The essays suggest it is a time of reckoning for a liberal community whose relationship with Obama has had a series of ups and downs since the moment of hope and expectation when he claimed the presidency in Chicago’s Grant Park on Nov. 4, 2008.

“It’s not just really about Obama; it’s about the state of our country. Every day, you have a sense that people are wondering where this country is headed,” says Katrina vanden Heuvel, editor and publisher of The Nation.

The elation of that night in 2008 quickly gave way to the realization that the No. 1 issue, the economy, and the ensuing fight over an $800 billion stimulus bill, would make Obama's agenda different from the one he had described in his campaign.

From the beginning, the stimulus bill was viewed as containing too many compromises in a futile attempt to garner Republican support. Economist and columnist Paul Krugman led the charge, arguing that the bill was not ambitious enough, containing too many tax cuts and not enough funding for infrastructure projects.

But the bill’s $800 billion price tag created a toxic environment for congressional Democrats when they began the long debate over health care, and many liberals viewed Obama’s compromises on the legislation as a betrayal. The low point may have been after the special election victory of Sen. Scott Brown (R-Mass.) in January, when the possibility of any health care legislation seemed lost.

“It’s open season on Obama, whom so many hoped would lead us out of the neoliberal wilderness,” Firedoglake blogger Les Leopold declared not long afterward. “He once was a community organizer and ought to know how working people have suffered through a generation of tax breaks for the rich, Wall Street deregulation and unfair competition. When the economy crashed, he was in the perfect position to limit the unjustified pay levels on Wall Street.

“Instead, we got a multitrillion-dollar bailout for Wall Street, no health care reform, no serious financial reforms whatsoever, record unemployment and political gridlock that will be with us for years to come.”



Tax mad New York

And LeBron James is not the first to vote with his feet. Climate is not the only reason why the phonelines run hot between Boca Raton and NYC

A WEEK before LeBron James's announcement on ESPN that he was leaving the Cleveland Cavaliers to join the Miami Heat, the New York Post and Rush Limbaugh saw it coming -- and for reasons having nothing to do with sports.

"If LeBron James goes to the Miami Heat instead of the Knicks," the Post noted gloomily on July 1, "blame our dysfunctional lawmakers in Albany, who have saddled top-earning New Yorkers with the highest state and city income taxes in the nation, soon to be 12.85 percent on top of the IRS bite. There is no state income tax in Florida." Consequently, a five-year, $96 million contract (the estimated deal he could get in either city), would cost James $12.34 million in New York taxes, but nothing in Miami. "Quite a penalty for the privilege of working in Midtown."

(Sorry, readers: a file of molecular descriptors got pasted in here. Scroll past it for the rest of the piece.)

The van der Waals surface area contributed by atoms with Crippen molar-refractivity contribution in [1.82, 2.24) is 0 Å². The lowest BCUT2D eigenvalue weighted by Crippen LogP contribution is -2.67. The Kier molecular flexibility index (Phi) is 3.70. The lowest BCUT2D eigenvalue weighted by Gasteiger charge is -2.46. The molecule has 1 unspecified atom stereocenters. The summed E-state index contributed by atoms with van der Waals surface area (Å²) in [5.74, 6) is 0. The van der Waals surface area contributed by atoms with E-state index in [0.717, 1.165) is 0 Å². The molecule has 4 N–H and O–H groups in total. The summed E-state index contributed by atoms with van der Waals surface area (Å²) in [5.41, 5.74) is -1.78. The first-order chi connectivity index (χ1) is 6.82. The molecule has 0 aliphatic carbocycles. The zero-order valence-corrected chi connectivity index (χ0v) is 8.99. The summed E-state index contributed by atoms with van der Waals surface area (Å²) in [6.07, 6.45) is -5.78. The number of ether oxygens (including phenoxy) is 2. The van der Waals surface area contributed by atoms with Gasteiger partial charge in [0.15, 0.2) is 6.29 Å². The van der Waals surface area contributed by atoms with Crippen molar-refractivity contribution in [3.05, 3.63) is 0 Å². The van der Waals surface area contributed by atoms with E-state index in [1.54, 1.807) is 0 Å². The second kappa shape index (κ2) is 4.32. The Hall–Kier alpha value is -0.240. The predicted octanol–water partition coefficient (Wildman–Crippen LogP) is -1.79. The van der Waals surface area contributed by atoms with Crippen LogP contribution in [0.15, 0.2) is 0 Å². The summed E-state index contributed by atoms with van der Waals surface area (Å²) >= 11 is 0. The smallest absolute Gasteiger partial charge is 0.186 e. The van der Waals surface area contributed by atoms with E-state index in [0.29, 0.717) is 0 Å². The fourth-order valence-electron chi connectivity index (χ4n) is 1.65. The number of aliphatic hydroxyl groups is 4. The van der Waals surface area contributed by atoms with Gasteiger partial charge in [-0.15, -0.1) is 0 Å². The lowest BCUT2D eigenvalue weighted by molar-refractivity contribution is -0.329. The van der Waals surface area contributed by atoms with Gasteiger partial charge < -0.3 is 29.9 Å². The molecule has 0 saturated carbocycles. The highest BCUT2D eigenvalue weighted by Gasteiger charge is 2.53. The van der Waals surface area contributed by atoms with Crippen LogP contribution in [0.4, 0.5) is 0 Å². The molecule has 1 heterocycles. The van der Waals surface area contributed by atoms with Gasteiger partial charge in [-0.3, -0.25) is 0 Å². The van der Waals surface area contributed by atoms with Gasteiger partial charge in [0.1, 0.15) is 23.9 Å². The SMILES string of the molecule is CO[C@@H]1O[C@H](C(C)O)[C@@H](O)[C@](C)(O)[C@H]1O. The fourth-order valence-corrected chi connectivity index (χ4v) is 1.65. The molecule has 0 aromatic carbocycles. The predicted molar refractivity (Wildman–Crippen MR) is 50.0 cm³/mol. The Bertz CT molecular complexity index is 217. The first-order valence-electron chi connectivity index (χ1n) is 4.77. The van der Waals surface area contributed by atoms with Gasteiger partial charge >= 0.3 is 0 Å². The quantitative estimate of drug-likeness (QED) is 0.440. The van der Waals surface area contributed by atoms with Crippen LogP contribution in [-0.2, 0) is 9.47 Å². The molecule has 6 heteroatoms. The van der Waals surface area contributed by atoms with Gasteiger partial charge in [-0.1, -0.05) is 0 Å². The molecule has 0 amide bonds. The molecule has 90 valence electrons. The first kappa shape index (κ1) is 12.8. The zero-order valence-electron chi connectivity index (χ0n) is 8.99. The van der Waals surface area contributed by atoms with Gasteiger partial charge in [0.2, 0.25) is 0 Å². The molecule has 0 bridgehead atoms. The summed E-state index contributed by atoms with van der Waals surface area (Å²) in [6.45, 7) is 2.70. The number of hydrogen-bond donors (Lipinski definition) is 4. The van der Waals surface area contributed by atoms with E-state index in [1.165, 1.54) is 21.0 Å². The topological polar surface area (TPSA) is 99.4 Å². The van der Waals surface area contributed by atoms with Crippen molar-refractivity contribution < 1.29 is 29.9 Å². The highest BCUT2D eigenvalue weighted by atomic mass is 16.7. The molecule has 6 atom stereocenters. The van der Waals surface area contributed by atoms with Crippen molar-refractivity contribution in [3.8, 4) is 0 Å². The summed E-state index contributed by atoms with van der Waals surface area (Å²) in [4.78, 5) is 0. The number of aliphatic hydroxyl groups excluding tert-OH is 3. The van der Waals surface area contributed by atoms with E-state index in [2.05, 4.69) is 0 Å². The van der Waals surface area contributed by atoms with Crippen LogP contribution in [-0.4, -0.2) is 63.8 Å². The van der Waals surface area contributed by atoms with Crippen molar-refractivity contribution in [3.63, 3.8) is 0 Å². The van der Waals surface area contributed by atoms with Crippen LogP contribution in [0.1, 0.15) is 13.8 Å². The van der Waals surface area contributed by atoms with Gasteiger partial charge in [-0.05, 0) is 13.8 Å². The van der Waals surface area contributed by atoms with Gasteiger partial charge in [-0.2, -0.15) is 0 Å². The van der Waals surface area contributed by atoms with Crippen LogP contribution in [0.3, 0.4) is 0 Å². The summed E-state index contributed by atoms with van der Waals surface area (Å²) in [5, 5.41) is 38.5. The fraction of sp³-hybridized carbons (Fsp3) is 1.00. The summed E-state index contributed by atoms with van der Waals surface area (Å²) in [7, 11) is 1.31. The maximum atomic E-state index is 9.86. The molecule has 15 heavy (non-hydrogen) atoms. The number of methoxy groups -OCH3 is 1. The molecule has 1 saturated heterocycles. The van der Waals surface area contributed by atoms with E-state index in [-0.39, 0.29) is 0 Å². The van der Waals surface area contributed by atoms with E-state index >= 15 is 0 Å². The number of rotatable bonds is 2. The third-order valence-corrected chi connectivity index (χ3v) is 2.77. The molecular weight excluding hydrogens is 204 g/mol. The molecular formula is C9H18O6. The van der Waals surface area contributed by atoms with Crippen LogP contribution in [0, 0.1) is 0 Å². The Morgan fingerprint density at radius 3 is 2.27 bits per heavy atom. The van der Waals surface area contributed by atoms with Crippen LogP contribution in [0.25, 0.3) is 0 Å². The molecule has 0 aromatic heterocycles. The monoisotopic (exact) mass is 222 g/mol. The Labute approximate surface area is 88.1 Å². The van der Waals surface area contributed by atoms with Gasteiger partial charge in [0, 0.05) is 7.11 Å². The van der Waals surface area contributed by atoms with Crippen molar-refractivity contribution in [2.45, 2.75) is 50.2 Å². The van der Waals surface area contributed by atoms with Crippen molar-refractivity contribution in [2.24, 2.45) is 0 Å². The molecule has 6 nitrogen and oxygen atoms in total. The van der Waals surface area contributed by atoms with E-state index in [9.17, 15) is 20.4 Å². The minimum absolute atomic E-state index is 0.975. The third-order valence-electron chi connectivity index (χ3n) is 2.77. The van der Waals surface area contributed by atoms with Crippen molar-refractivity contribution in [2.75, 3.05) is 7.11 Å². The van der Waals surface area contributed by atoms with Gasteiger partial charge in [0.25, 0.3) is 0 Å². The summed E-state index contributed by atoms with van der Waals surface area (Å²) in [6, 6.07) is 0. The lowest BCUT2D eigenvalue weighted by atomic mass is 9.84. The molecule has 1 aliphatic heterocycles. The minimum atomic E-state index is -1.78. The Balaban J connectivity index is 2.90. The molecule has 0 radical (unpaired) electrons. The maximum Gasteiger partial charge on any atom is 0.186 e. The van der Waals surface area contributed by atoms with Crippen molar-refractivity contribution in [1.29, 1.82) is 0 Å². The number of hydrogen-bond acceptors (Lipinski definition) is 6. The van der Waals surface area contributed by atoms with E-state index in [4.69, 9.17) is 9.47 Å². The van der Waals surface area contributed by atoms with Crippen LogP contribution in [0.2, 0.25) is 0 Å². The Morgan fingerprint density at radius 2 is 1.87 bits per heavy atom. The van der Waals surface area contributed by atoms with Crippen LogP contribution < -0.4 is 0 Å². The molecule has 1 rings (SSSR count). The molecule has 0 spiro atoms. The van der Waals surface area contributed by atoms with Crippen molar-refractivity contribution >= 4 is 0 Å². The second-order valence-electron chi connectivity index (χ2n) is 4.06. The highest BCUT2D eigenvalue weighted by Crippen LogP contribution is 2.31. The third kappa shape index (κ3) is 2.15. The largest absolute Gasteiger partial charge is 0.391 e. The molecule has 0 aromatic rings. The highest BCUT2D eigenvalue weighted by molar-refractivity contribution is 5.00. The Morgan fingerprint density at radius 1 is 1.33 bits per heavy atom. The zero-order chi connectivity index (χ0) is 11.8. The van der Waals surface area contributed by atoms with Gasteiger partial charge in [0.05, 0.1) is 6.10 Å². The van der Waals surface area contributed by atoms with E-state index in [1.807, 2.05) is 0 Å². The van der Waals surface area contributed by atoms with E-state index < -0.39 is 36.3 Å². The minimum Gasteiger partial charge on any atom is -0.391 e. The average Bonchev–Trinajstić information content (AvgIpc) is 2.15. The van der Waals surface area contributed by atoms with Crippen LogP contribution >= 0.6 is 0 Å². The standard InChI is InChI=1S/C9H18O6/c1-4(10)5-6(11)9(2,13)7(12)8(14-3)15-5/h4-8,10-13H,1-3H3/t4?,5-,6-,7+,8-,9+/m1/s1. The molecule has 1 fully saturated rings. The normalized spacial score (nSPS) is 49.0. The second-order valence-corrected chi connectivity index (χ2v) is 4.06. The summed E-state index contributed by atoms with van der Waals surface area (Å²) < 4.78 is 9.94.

On the radio that day, Limbaugh, an ex-New Yorker, amplified the point: "Here you have these poor schlubs that . . . own the Knicks and they're going to try to persuade LeBron James to move to New York to play for the Knicks and they gotta tell him, 'By the way, you're going to pay about 12 to 15, maybe $20 million more in taxes in New York than you would [in Florida].'" Limbaugh drolly asked his audience whether James should take the Knicks' offer "and pay the additional taxes to show his 'compassion,'" or sign with Miami and "use the additional money for his own economic stimulus."

Other armchair accountants raised the tax issue after James's announcement on July 8. The Miami Herald and CNBC pointed out that because Cleveland has a city income tax and Miami doesn't, even a Heat contract worth $29 million less than what the Cavs offered him would still leave James with $1 million more in take-home pay. The Wall Street Journal remarked that Cleveland should be used to high-income refugees fleeing its excessive tax rates, having seen half of its Fortune 500 companies -- and tens of thousands of taxpayers -- leave in recent years.

In sports as in most other enterprises, the more you tax something, the less of it you generally end up with it. World-class athletes are no more immune to financial incentives than world-class doctors, lawyers, or entrepreneurs.

On Monday, Jamaican sprinter Usain Bolt, the world record-holder in both the 100- and 200-meter dash, pulled out of next month's Diamond League track meet at the Crystal Palace in London. The reason: Britain's exorbitant tax laws, which would force Bolt to pay more in taxes than he would earn by winning the race. Lewis Hamilton, a British Formula One racing star, moved to Switzerland after his first season in 2007. He initially said he was seeking "to escape the public eye," commented the Wheels blog at, "but there's no getting around the fact that Switzerland is also a tax haven."